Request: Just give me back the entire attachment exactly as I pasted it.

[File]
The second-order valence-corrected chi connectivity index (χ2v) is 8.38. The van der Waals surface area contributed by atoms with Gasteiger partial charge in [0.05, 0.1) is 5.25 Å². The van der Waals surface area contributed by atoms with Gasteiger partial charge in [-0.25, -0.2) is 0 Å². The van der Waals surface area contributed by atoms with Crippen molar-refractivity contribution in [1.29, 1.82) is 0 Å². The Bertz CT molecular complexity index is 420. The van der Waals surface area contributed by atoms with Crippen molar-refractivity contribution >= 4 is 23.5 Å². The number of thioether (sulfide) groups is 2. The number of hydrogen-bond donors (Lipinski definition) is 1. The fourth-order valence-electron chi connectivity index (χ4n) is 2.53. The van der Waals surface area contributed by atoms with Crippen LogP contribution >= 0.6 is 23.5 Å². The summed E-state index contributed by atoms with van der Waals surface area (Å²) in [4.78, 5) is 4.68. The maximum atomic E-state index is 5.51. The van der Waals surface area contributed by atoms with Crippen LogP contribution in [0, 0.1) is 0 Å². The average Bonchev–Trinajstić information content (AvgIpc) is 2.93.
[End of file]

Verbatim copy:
The second-order valence-corrected chi connectivity index (χ2v) is 8.38. The van der Waals surface area contributed by atoms with Gasteiger partial charge in [0.05, 0.1) is 5.25 Å². The van der Waals surface area contributed by atoms with Gasteiger partial charge in [-0.25, -0.2) is 0 Å². The van der Waals surface area contributed by atoms with Crippen molar-refractivity contribution in [1.29, 1.82) is 0 Å². The Bertz CT molecular complexity index is 420. The van der Waals surface area contributed by atoms with Crippen molar-refractivity contribution >= 4 is 23.5 Å². The number of thioether (sulfide) groups is 2. The number of hydrogen-bond donors (Lipinski definition) is 1. The fourth-order valence-electron chi connectivity index (χ4n) is 2.53. The van der Waals surface area contributed by atoms with Crippen LogP contribution >= 0.6 is 23.5 Å². The summed E-state index contributed by atoms with van der Waals surface area (Å²) in [4.78, 5) is 4.68. The maximum atomic E-state index is 5.51. The van der Waals surface area contributed by atoms with Crippen LogP contribution in [0, 0.1) is 0 Å². The average Bonchev–Trinajstić information content (AvgIpc) is 2.93.